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Gardening Q&A: Crape myrtle pruning can be light

Gardening Q&A columnist Ray Ridlen answers readers' questions about their gardens.
BY RAY RIDLEN Published: February 6, 2012

We often use crape myrtles in the landscape because they bloom all summer. We also value them for their peeling bark, fall color and the grace of their natural form. They are as tough as they are beautiful.

The practice of chopping off the tops of crape myrtle has become commonplace. Many people believe that it is required to promote flowering; some prune because the plant is too large for the space provided; others see their neighbors doing it and feel the need to follow suit. There are some cases in which heavy pruning is necessary, but light pruning is usually all that is needed. The type and amount of pruning depends on the desired shape and size of the plant.

Crape myrtle can be a low-maintenance plant, and the best way to ensure this is to choose the cultivar that best suits your landscape needs before planting. There are many new cultivars in different sizes and colors. The dwarf (3 to 6 feet) and semi-dwarf (7 to 15 feet) selections make it easy to choose the right size plant for a certain space.

Crape myrtles that mature between 5 and 15 feet include Acoma (white flowers), Hopi (light pink), Comanche (dark pink), Zuni (lavender) and Tonto (red). These are also resistant to powdery mildew, a fungus that attacks and distorts the leaves. Compact crape myrtles between 3 and 6 feet include Hope (white), Ozark Spring (lavender) and Victor (red). Unfortunately, the compact crape myrtles are not resistant to powdery mildew.

If careful consideration is given to the projected size of the mature plant, a selection can be found that will not outgrow its boundaries and can be allowed to display its graceful beauty with minimal pruning. Crape myrtle does not require heavy pruning to promote blooming. Flowers are produced on new growth. It will produce flowers without any pruning, although it will produce larger flowers and bloom more profusely if at least lightly pruned. Pruning in late winter or early spring will stimulate vigorous new growth in the spring. Encourage a second bloom in summer by pruning flowers immediately after they fade.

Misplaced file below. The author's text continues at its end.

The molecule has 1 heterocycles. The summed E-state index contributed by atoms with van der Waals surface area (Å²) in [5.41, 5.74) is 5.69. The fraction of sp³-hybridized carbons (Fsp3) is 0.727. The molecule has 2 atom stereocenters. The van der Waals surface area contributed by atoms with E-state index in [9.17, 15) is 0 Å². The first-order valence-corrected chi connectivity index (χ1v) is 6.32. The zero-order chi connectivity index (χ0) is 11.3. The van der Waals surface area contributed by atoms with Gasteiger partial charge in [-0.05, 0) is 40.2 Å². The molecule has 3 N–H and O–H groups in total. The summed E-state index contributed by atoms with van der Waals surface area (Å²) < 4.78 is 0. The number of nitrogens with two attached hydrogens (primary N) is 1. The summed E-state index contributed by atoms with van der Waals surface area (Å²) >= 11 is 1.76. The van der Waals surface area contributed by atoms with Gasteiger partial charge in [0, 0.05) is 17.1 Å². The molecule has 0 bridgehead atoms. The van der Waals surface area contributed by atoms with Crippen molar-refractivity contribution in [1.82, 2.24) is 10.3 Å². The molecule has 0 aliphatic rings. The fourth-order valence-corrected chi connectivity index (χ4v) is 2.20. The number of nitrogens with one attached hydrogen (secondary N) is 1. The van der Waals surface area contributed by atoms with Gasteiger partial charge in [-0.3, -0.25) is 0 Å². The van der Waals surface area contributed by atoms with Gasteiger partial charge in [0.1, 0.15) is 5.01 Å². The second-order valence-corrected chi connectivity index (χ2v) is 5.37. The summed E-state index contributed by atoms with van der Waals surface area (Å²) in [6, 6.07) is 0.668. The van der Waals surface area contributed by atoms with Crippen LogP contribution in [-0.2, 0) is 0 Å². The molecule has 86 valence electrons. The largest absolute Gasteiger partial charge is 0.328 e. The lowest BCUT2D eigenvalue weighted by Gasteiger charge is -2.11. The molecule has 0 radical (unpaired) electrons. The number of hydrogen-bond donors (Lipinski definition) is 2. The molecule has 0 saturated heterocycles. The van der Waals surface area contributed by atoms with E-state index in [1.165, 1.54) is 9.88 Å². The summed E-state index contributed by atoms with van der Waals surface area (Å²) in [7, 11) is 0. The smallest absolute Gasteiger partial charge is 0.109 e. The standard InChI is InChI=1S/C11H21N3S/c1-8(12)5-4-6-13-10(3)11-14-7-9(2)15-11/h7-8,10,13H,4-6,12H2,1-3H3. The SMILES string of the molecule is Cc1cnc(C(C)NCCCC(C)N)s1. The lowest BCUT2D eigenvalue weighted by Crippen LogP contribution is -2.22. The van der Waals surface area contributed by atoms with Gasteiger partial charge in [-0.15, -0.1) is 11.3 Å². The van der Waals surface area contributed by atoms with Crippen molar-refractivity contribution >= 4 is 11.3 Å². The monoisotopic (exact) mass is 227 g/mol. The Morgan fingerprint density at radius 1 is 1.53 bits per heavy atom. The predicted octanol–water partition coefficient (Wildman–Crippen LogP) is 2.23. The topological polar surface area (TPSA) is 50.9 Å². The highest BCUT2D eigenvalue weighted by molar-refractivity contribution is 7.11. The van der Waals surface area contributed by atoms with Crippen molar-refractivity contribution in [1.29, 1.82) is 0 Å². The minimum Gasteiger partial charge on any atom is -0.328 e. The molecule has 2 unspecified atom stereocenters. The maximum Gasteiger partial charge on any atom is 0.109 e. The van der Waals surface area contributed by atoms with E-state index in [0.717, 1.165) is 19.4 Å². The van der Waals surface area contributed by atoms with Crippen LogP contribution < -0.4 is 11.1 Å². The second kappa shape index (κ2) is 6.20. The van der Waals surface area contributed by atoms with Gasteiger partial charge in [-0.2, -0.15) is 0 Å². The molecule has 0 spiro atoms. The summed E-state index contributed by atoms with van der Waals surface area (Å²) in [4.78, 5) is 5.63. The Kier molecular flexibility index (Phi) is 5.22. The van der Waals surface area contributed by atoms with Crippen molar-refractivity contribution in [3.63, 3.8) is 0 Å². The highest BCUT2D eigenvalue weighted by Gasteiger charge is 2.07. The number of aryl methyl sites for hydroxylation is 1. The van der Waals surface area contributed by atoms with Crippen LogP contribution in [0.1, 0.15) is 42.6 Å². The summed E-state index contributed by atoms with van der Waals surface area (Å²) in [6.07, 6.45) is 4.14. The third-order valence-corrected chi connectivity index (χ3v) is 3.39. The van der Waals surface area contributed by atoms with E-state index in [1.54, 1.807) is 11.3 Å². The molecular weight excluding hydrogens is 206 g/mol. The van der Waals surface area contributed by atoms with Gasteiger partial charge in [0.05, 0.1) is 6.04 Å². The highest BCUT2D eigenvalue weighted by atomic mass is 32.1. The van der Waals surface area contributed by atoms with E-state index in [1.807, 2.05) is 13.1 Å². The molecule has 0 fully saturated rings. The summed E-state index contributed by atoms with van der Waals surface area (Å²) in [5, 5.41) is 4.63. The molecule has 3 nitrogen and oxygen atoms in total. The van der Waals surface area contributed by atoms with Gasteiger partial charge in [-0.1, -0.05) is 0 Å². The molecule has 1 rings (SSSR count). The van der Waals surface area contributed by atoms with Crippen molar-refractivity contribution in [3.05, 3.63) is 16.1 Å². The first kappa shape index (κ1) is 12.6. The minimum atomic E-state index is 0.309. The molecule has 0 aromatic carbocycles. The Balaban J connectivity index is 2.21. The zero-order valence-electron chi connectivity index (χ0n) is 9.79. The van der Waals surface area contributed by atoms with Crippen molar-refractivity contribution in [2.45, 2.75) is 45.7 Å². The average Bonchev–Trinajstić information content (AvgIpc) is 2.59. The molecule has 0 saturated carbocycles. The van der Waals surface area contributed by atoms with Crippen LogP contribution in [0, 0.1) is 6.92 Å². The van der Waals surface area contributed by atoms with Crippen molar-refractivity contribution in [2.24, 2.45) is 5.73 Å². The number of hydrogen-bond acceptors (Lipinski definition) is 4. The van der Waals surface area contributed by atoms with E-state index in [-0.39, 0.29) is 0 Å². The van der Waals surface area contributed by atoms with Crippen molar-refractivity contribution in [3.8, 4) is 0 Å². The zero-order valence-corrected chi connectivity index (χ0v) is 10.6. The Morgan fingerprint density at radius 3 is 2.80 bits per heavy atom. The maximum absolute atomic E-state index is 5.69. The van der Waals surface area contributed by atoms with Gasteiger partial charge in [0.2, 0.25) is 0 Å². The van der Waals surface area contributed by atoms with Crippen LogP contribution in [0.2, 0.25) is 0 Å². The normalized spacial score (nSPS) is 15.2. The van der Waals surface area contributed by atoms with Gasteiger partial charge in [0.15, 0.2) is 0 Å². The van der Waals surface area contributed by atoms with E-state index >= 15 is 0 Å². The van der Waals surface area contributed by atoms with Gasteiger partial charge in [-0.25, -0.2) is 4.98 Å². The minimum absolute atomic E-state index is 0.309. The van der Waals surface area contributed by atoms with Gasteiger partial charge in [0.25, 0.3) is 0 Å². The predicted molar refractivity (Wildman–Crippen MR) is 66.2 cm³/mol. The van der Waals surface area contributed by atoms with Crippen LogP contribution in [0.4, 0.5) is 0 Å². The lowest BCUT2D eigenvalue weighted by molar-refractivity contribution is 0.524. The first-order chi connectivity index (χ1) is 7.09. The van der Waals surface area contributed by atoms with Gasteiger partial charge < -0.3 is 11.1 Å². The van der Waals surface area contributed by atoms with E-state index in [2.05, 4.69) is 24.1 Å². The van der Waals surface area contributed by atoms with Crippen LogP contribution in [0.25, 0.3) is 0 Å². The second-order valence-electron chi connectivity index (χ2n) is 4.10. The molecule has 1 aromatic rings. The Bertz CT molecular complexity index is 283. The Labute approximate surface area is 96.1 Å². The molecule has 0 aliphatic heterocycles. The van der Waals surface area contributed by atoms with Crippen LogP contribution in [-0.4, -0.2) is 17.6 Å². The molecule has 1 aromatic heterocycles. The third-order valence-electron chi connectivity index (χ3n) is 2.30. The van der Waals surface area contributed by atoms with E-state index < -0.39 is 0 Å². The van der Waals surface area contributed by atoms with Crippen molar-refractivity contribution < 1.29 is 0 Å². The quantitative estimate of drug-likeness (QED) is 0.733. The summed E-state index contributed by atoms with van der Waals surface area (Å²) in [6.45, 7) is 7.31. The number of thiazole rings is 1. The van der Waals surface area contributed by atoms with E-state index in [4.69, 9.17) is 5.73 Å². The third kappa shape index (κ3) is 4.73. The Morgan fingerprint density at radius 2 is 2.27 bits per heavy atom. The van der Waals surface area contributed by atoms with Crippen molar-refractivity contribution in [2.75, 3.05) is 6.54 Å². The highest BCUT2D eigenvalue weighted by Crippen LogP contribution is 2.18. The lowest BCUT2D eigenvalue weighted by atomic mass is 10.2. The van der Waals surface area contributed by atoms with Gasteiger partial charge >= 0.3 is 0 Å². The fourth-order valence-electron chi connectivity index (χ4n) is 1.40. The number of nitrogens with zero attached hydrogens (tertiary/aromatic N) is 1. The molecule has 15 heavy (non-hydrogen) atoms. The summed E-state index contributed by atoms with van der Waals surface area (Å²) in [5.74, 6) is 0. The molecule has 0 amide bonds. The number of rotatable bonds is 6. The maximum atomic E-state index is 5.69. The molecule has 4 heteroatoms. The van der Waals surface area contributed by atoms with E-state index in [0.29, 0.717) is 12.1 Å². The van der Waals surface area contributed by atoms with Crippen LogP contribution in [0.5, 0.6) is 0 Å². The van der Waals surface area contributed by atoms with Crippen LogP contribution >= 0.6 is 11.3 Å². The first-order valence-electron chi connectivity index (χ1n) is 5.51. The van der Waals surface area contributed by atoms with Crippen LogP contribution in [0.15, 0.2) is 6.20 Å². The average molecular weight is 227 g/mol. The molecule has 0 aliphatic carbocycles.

This plant prefers hot, sunny climates. It is important that tree types are sited where they have a large area to spread. When given an ideal location, these tree types should be allowed to develop their natural style without chopping off their tops.

To develop a tree shape, remove all limbs growing from ground level except the three to five strongest limbs. As the tree matures, remove lower, lateral branches (“limbing up”) one-third to halfway up the height of the plant. Remove branches that are crossing or rubbing against each other and shoots growing into the center of the canopy. Make your cuts to a side branch or close to the trunk. Head back wayward and unbranched limbs. As it grows taller, remove lower branches as needed. Remove any future growth from the ground to retain the desired tree shape. This basal sprouting may occur whether the tree is being pruned or not. Pull these out when succulent instead of pruning them.

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